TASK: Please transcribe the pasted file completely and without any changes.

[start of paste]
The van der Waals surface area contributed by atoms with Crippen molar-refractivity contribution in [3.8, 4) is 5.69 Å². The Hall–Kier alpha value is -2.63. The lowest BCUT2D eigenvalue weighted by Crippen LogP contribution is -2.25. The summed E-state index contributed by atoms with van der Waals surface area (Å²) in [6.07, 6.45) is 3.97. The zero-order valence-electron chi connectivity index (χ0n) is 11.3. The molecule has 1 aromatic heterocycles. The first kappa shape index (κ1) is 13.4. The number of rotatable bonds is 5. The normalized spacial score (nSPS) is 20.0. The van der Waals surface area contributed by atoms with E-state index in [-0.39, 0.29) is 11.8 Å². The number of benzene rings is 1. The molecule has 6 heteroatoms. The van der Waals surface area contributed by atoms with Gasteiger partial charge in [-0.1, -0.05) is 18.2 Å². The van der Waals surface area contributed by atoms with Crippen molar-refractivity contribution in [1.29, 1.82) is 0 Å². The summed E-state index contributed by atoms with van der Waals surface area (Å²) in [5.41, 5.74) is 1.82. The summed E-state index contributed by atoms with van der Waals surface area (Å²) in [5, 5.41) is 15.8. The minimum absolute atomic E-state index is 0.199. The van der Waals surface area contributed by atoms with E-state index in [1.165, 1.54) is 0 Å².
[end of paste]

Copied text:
The van der Waals surface area contributed by atoms with Crippen molar-refractivity contribution in [3.8, 4) is 5.69 Å². The Hall–Kier alpha value is -2.63. The lowest BCUT2D eigenvalue weighted by Crippen LogP contribution is -2.25. The summed E-state index contributed by atoms with van der Waals surface area (Å²) in [6.07, 6.45) is 3.97. The zero-order valence-electron chi connectivity index (χ0n) is 11.3. The molecule has 1 aromatic heterocycles. The first kappa shape index (κ1) is 13.4. The number of rotatable bonds is 5. The normalized spacial score (nSPS) is 20.0. The van der Waals surface area contributed by atoms with E-state index in [-0.39, 0.29) is 11.8 Å². The number of benzene rings is 1. The molecule has 6 heteroatoms. The van der Waals surface area contributed by atoms with Gasteiger partial charge in [-0.1, -0.05) is 18.2 Å². The van der Waals surface area contributed by atoms with Crippen molar-refractivity contribution in [1.29, 1.82) is 0 Å². The summed E-state index contributed by atoms with van der Waals surface area (Å²) in [5.41, 5.74) is 1.82. The summed E-state index contributed by atoms with van der Waals surface area (Å²) in [5, 5.41) is 15.8. The minimum absolute atomic E-state index is 0.199. The van der Waals surface area contributed by atoms with E-state index in [1.165, 1.54) is 0 Å².